Apparently the anti-war movement only opposes war during Republican administrations:
In an appearance August 18 on WLS radio in Chicago, ABC News anchor Charles Gibson was asked about anti-war protester Cindy Sheehan’s plans to travel to Martha’s Vineyard next week, where she will protest the Iraq and Afghanistan wars while President Obama is vacationing there. Gibson, whose newscast and network featured Sheehan when she led anti-war protests outside President Bush’s Texas ranch in 2005, answered, “Enough already.”
True progressives (as opposed to Democrats) have by now endured the same rude awakening that true conservatives experienced when George W. Bush launched the broadest expansion of federal power since the New Deal. Those who expected an Obama administration to actually end the wars in Iraq and Afghanistan weren’t paying attention to what the president said on the campaign trail and are sadly disappointed.
It’s not getting much attention, but the Netroots Nation conference (formerly known as YearlyKos, a spinoff from the left-wing website DailyKos) is going on in Pittsburgh this weekend. Democratic pollster Stanley Greenberg has conducted a straw poll of the participants and found that a majority of those surveyed, 53 percent, say they “cannot support a health care reform bill that does not include a public option.” Other results include word that most of the attendees are willing to compromise a bit on environmental legislation, even though it gives a lot of benefits to big corporations, and the finding that, amazingly enough, attendees voice near-unanimous approval, 95 percent, of the job Barack Obama is doing as president.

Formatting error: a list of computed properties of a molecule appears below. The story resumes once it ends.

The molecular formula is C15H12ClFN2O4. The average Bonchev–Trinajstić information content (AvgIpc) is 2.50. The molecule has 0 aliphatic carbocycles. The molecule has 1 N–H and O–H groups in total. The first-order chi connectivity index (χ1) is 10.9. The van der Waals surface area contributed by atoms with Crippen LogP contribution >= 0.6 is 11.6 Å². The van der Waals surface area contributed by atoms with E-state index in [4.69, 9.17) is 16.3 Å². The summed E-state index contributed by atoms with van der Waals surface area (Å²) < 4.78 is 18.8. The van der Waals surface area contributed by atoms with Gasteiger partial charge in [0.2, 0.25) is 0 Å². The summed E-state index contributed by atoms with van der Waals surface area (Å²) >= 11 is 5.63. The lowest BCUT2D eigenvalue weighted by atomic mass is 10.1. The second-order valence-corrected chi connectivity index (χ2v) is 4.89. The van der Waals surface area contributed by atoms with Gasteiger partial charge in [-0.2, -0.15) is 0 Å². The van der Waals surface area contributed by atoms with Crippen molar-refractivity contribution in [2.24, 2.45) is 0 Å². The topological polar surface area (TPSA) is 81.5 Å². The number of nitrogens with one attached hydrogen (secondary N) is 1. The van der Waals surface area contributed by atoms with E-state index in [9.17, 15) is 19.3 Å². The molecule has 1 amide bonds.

What’s truly striking in Greenberg’s poll is the degree to which the wars in Iraq and Afghanistan have fallen off the progressive radar. I attended the first YearlyKos convention, in 2006, and have kept up with later ones, and it’s safe to say that while people who attended those gatherings couldn’t stand George W. Bush in general, their feelings were particularly intense when it came to opposing the war in Iraq. It animated their activism; they hated the war, and they hated Bush for starting it. They weren’t that fond of the fighting in Afghanistan, either.
Now, with Obama in the White House, all that has changed. Greenberg presented respondents with a list of policy priorities and asked, “Please indicate which two you think progressive activists should be focusing their attention and efforts on the most.” The winner was passing comprehensive health care reform, with 60 percent, and number two was passing “green energy policies that address environmental concerns,” with 22 percent. Tied for eighth place, named by just eight percent of respondents, was “working to end our military involvement in Iraq and Afghanistan.”
Then Greenberg asked which one of those issues “do you, personally, spend the most time advancing currently?” The winner was health care reform, with 23 percent, and second place was “working to elect progressive candidates in the 2010 elections,” with 16 percent. In 11th place — at the very bottom of the list — was “working to end our military involvement in Iraq and Afghanistan.” Just one percent of Netroots Nations attendees listed that as their most important personal priority.
War is only an issue for partisan Democrats when it’s not their war. And the major media, as always, is running cover.